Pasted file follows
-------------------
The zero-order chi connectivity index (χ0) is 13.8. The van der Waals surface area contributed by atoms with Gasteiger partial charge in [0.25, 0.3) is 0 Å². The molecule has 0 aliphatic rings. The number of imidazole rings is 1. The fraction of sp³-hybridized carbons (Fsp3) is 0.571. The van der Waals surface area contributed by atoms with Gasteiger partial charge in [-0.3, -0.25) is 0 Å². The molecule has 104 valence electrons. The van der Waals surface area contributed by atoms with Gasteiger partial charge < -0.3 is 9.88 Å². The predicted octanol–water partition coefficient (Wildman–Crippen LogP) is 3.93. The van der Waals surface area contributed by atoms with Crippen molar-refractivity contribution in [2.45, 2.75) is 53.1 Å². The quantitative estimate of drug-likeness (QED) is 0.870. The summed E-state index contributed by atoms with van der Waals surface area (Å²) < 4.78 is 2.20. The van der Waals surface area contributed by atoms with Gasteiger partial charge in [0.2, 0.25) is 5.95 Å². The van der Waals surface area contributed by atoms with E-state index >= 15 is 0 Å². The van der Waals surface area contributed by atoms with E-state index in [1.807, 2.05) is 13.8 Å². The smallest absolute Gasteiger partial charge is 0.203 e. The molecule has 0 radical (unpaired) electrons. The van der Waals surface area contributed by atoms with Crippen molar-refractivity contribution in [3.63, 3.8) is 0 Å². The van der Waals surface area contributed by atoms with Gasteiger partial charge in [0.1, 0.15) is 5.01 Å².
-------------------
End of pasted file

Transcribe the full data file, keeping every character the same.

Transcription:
The zero-order chi connectivity index (χ0) is 13.8. The van der Waals surface area contributed by atoms with Gasteiger partial charge in [0.25, 0.3) is 0 Å². The molecule has 0 aliphatic rings. The number of imidazole rings is 1. The fraction of sp³-hybridized carbons (Fsp3) is 0.571. The van der Waals surface area contributed by atoms with Gasteiger partial charge in [-0.3, -0.25) is 0 Å². The molecule has 104 valence electrons. The van der Waals surface area contributed by atoms with Gasteiger partial charge < -0.3 is 9.88 Å². The predicted octanol–water partition coefficient (Wildman–Crippen LogP) is 3.93. The van der Waals surface area contributed by atoms with Crippen molar-refractivity contribution in [2.45, 2.75) is 53.1 Å². The quantitative estimate of drug-likeness (QED) is 0.870. The summed E-state index contributed by atoms with van der Waals surface area (Å²) < 4.78 is 2.20. The van der Waals surface area contributed by atoms with Gasteiger partial charge in [0.2, 0.25) is 5.95 Å². The van der Waals surface area contributed by atoms with E-state index >= 15 is 0 Å². The van der Waals surface area contributed by atoms with E-state index in [1.807, 2.05) is 13.8 Å². The smallest absolute Gasteiger partial charge is 0.203 e. The molecule has 0 radical (unpaired) electrons. The van der Waals surface area contributed by atoms with Crippen molar-refractivity contribution in [3.63, 3.8) is 0 Å². The van der Waals surface area contributed by atoms with Gasteiger partial charge in [0.1, 0.15) is 5.01 Å².